> > pNotification->Send();
    > > delete pNotification;

    >
    > Style.
    > The above is not exception safe in any sense. Use a std::auto_ptr.
    >


    This is sample code, in the real program it is wrapped in a
    try{}catch{}

    > >}



    Thanks again for your tips...

    --Robert
     
    Robert, Dec 11, 2003
    #5
  6. Robert wrote:
    >
    > > Design.
    > > Don't identify types by strings (in general). Use symbolic constants
    > > if you absolutely have to. But even more to the point: don't identify
    > > types by data unless you really Really REALLY have to.
    > >

    >
    > Agreed!, but then how would I identify a type at run time via
    > polymorphism?


    By not identifying them at all.
    In your case: Why pass a string identifying the type of notify
    when you can pass a Notify object at the same time.

    class Notification
    {
    public:
    Notification( Notify* pNotify ) : m_pNotify( pNotify ) {}
    ~Notification() { delete pNotify; }
    void Send() { m_pNotify->Send(); }
    ...

    private:
    Notify* m_pNotify;
    };

    class Notify
    {
    public:
    virtual ~Notify();
    ...
    virtual void Send() = 0;
    };

    class EMailNotify : public Notify
    {
    public:
    EMailNotify( std::string& To ) : m_To( To ) {}
    ...
    virtual void Send() { std::cout << "Sending EMail to " << m_To << std::endl;

    private:
    std::string m_To;
    };

    class SnailMailNotify : public Notify
    {
    public:
    SnailMailNotify( std::String& To ) : m_To( To ) {}
    ...
    virtual void Send() { std::cout << "Sending snail mail to " << m_To << std::endl;

    private:
    std::string m_To;
    };


    int main()
    {
    Notification* pEvent1 = new Notification( new EmailNotification( "" ) );
    Notification* pEvent2 = new Notification( new SnailMailNotify( "Robert" ) );

    pEvent1->Send();
    pEvent2->Send();

    >
    > When I test sample code, no need to worry about Standards that would
    > not cause bugs...
    >


    If you post in this group and use void main() you will always get a reply
    for that. Plain and simple: void main() is wrong. The fact that your
    compiler allows you to use it is irrelevant. It is still wrong.

    --
    Karl Heinz Buchegger
     
    Karl Heinz Buchegger, Dec 11, 2003
    #6
  7. Robert

    jb Guest

    (Alf P. Steinbach) wrote in message news:<>...
    > On 10 Dec 2003 10:20:24 -0800, (Robert) wrote:
    >
    > >In my code below, the Notify Constructor and Destructor is getting
    > >called twice and it appears that a new Notify object is created on the
    > >2nd call. The 2nd call is caused by this line below: pNotify = new
    > >EMAILnotify; that lives in the Notification Constructor.

    >
    > Class Notification derives from Notify. The calling sequence is:
    > (1) create a Notification object, which executes the Notify constructor,
    > and then (2) executes the Notification constructor body, which (3)
    > executes pNotify = new EMAILnotify, which (4) creates an EMAILnotify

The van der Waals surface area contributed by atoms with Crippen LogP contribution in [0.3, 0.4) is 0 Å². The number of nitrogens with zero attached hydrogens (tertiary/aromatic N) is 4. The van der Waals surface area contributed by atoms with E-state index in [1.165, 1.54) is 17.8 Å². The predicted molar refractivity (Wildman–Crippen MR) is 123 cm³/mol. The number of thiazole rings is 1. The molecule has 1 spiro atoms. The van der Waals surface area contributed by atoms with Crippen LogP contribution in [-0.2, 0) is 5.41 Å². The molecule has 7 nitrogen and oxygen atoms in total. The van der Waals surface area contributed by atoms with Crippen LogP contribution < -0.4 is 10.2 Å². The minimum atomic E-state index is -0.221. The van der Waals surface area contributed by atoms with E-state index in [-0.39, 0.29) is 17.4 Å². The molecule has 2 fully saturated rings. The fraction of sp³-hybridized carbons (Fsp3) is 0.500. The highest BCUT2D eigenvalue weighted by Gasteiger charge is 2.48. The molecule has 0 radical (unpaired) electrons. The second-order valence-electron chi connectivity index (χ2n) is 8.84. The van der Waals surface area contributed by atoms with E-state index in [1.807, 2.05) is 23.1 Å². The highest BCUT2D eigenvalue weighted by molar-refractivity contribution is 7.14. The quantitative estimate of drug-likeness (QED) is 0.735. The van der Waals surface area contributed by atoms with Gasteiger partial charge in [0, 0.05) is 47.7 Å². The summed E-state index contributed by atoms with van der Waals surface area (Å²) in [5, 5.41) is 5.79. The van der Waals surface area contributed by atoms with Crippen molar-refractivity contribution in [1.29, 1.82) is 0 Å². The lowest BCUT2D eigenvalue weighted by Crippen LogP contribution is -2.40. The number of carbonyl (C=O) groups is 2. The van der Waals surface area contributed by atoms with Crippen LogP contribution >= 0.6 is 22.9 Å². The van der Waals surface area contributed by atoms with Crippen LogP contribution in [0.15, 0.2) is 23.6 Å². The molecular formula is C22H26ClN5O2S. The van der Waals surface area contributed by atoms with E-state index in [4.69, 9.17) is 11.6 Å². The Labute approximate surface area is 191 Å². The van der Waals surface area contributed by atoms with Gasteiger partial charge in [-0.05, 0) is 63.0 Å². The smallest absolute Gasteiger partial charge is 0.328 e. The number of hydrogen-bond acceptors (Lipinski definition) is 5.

> object, where EMAILnotify is derived from Notify, so that this creation
    > (5) executes the Notify constructor for the EMAILnotify object, and (6)
    > proceeds to execute the EMAILnotify constructor body.
    >
    >
    > >...
    > >
    > >**************************************************************
    > >#include <iostream>
    > >#include <string>
    > >
    > >using namespace std;
    > >
    > >class Notify

    >
    > This is a bad name for a class. A class doesn't "do" anything,
    > unless it's a functor class. Which this isn't.
    >
    >
    > >{
    > >public:
    > > Notify(void){ cout << "Constructing Notify: " << this << endl; }

    >
    > Style.
    > 'void' as an argument list is a C'ism which you'd better forget.
    >
    >
    >
    > > virtual ~Notify(void){ cout << "Destructing Notify: " << this <<
    > >endl; }
    > > virtual void Send() = 0;
    > >};

    >
    > Style.
    > At least one empty line between class declarations is a good idea.
    >
    >
    >
    > >class Notification : public Notify
    > >{
    > >public:
    > > Notification(void){}
    > > Notification(string sNotifyType);
    > > virtual ~Notification(void);
    > > void Send(){ pNotify->Send(); }
    > >private:
    > > Notify* pNotify;
    > >
    > >};

    >
    > Style.
    > The definitions of the Notification member functions should appear
    > here, before anything more. One "place" per class in the code.
    >
    > Design.
    > Having a pNotify member doesn't seem to serve any useful purpose.
    > Most probably you have tried to implement too much in one class.
    >
    >
    >
    > >class EMAILnotify : public Notify
    > >{
    > >public:
    > > EMAILnotify(void){}
    > > virtual ~EMAILnotify(void){};
    > > virtual void Send(){ cout << "Send() Email: " << this << endl; }
    > >};
    > >Notification::Notification(string sNotifyType)
    > >{
    > > if(sNotifyType == "EMAIL")

    >
    > Design.
    > Don't identify types by strings (in general). Use symbolic constants
    > if you absolutely have to. But even more to the point: don't identify
    > types by data unless you really Really REALLY have to.
    >
    >
    > > pNotify = new EMAILnotify; // Causes 2nd Constructor call
    > >}
    > >Notification::~Notification(void)
    > >{
    > > if( NULL != pNotify )

    >
    > Coding.
    > No need to check for NULL.
    >
    >
    > > delete pNotify;
    > >}
    > >
    > >void main()

    >
    > C++ standard.
    > 'void main' is not allowed. This is not a valid standard C++ program.
    >
    >
    > >{
    > > Notification* pNotification = new Notification("EMAIL");
    > > pNotification->Send();
    > > delete pNotification;

    >
    > Style.
    > The above is not exception safe in any sense. Use a std::auto_ptr.
    >
    >
    > >}


    Well that was a great help, its cleared up any queries as to why the
    c'tor was being called twice!
     
    jb, Dec 11, 2003
    #7